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Metastatic ovarian carcinoma one year after surgical removal of colon carcinoma during pregnancy: a case report
  1. A. Gurbuz*,
  2. G. Kir,
  3. A. Karateke*,
  4. B. Haliloglu* and
  5. C. Kabaca*
  1. * Departments of Obstetrics & Gynecology, Zeynep Kamil Maternity Hospital, Istanbul, Turkey
  2. Departments of Pathology, Zeynep Kamil Maternity Hospital, Istanbul, Turkey
  1. Address correspondence and reprint requests to: Gozde Kir, MD, Sinpas aqua manors sitesi D-18, Yukari Dudullu-Umraniye, Istanbul, Turkey. Email: gozkir{at}


Colorectal carcinoma during pregnancy is a very rare event. We presented a woman with metachronous metastatic ovarian tumor existing 1 year after surgical removal of perforated sigmoid colon carcinoma encountered during cesarean section of woman of 36-week gestation for fetal distress. Pregnant women with suspicious abdominal mass should be evaluated for a possible colorectal carcinoma even in the absence of any other gastrointestinal symptoms associated with it and undergo rectal examination and sigmoidoscopy. In addition, as synchronous and metachronous ovarian metastases are common in these patients, ovaries must be evaluated carefully by bisection during operation for possible metastasis, and in women who do not have a desire for fertility, prophylactic oophorectomy seems an appropriate treatment modality for resecting synchronous metastasis and preventing future metastasis.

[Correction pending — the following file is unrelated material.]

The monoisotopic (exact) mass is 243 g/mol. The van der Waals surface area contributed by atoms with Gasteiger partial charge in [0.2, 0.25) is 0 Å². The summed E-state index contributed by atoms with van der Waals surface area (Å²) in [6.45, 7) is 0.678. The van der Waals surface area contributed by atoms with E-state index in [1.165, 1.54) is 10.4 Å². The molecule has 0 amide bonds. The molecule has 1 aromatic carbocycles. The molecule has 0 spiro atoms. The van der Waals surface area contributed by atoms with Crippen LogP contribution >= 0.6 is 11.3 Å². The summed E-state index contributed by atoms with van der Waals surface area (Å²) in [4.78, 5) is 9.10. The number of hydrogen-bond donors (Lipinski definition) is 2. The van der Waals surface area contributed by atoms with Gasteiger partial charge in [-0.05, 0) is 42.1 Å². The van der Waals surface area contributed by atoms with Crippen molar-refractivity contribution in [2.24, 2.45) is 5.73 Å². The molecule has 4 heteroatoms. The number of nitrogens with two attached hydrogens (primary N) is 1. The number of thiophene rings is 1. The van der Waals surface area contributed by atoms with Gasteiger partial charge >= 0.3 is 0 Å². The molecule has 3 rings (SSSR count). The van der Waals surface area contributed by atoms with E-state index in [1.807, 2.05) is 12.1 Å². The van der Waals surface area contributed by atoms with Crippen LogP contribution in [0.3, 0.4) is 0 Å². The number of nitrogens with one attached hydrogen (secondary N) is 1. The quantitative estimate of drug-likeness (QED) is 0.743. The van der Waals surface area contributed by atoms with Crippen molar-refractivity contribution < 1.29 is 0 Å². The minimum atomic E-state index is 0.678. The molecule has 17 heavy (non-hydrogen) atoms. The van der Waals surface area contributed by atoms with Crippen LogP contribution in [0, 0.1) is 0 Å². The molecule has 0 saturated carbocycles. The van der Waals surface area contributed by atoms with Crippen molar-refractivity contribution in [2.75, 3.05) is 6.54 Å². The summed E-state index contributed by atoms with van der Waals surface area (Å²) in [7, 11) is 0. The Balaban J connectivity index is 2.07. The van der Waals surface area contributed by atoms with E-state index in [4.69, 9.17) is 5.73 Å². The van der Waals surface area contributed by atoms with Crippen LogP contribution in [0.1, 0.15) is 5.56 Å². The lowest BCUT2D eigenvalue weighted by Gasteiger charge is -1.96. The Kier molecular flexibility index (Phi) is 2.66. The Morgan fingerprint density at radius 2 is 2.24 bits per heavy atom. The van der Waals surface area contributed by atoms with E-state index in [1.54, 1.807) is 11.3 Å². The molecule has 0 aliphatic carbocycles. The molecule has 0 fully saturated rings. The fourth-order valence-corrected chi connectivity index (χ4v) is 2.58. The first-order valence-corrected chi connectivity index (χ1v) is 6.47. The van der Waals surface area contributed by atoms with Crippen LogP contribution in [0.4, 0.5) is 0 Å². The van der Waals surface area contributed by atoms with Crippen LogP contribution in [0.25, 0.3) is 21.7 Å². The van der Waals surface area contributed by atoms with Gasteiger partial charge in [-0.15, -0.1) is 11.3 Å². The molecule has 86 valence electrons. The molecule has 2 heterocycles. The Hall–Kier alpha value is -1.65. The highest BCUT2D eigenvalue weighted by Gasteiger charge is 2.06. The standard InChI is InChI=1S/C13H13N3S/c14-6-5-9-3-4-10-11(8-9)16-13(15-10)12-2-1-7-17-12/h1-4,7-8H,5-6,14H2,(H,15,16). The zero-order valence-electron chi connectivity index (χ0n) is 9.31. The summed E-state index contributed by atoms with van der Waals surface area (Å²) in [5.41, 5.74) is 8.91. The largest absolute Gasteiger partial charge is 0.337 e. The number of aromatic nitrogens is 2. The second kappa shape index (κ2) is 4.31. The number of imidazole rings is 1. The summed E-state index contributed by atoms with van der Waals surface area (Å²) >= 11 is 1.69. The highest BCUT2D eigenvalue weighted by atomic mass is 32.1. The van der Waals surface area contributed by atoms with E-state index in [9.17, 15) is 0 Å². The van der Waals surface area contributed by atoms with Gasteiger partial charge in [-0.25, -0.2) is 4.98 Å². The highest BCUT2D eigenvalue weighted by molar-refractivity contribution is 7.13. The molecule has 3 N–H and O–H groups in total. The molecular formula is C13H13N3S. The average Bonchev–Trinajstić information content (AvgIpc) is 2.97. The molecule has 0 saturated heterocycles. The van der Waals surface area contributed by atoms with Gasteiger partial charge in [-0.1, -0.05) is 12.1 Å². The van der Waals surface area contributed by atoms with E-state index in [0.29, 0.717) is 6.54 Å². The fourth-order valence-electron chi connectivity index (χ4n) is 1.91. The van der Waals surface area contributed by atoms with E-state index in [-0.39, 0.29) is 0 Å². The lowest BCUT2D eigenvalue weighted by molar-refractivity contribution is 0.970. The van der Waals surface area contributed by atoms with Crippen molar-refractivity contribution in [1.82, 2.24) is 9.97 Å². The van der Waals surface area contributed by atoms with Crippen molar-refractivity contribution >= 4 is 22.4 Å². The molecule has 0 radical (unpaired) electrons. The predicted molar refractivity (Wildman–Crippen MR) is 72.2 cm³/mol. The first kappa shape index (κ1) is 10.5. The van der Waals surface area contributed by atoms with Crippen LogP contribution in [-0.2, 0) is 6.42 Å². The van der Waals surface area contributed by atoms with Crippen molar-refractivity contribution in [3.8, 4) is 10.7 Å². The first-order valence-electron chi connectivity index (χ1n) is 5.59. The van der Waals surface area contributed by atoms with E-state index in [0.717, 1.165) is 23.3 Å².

• colorectal carcinoma
  • pregnancy
  • prophylactic oophorectomy

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